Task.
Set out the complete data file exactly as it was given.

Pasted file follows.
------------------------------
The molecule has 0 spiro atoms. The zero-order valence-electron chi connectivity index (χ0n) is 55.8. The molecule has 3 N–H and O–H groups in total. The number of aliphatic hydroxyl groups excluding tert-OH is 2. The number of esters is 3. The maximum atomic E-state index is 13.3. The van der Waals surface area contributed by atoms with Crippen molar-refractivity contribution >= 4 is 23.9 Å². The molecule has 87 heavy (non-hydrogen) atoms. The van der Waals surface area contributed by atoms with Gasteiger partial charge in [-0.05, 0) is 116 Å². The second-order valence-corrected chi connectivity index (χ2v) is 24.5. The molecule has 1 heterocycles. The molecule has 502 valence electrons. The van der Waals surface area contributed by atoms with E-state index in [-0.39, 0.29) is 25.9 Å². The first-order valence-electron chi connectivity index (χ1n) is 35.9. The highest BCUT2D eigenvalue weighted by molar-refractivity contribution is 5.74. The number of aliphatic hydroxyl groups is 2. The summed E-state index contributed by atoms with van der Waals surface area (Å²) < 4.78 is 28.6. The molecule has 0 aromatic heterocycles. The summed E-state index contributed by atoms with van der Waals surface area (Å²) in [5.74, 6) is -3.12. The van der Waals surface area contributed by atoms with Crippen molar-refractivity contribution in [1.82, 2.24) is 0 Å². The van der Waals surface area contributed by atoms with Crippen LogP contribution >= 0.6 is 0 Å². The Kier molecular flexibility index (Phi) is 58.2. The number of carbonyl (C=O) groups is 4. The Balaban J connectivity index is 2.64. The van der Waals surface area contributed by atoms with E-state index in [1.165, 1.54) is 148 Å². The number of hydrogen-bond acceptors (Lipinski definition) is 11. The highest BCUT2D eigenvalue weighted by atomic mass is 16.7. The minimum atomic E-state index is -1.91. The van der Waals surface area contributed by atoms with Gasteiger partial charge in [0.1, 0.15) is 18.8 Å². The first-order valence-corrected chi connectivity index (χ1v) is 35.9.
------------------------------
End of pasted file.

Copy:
The molecule has 0 spiro atoms. The zero-order valence-electron chi connectivity index (χ0n) is 55.8. The molecule has 3 N–H and O–H groups in total. The number of aliphatic hydroxyl groups excluding tert-OH is 2. The number of esters is 3. The maximum atomic E-state index is 13.3. The van der Waals surface area contributed by atoms with Crippen molar-refractivity contribution >= 4 is 23.9 Å². The molecule has 87 heavy (non-hydrogen) atoms. The van der Waals surface area contributed by atoms with Gasteiger partial charge in [-0.05, 0) is 116 Å². The second-order valence-corrected chi connectivity index (χ2v) is 24.5. The molecule has 1 heterocycles. The molecule has 502 valence electrons. The van der Waals surface area contributed by atoms with E-state index in [-0.39, 0.29) is 25.9 Å². The first-order valence-electron chi connectivity index (χ1n) is 35.9. The highest BCUT2D eigenvalue weighted by molar-refractivity contribution is 5.74. The number of aliphatic hydroxyl groups is 2. The summed E-state index contributed by atoms with van der Waals surface area (Å²) < 4.78 is 28.6. The molecule has 0 aromatic heterocycles. The summed E-state index contributed by atoms with van der Waals surface area (Å²) in [5.74, 6) is -3.12. The van der Waals surface area contributed by atoms with Crippen molar-refractivity contribution in [1.82, 2.24) is 0 Å². The van der Waals surface area contributed by atoms with Crippen LogP contribution >= 0.6 is 0 Å². The Kier molecular flexibility index (Phi) is 58.2. The number of carbonyl (C=O) groups is 4. The Balaban J connectivity index is 2.64. The van der Waals surface area contributed by atoms with E-state index in [1.165, 1.54) is 148 Å². The number of hydrogen-bond acceptors (Lipinski definition) is 11. The highest BCUT2D eigenvalue weighted by atomic mass is 16.7. The minimum atomic E-state index is -1.91. The van der Waals surface area contributed by atoms with Gasteiger partial charge in [0.1, 0.15) is 18.8 Å². The first-order valence-corrected chi connectivity index (χ1v) is 35.9.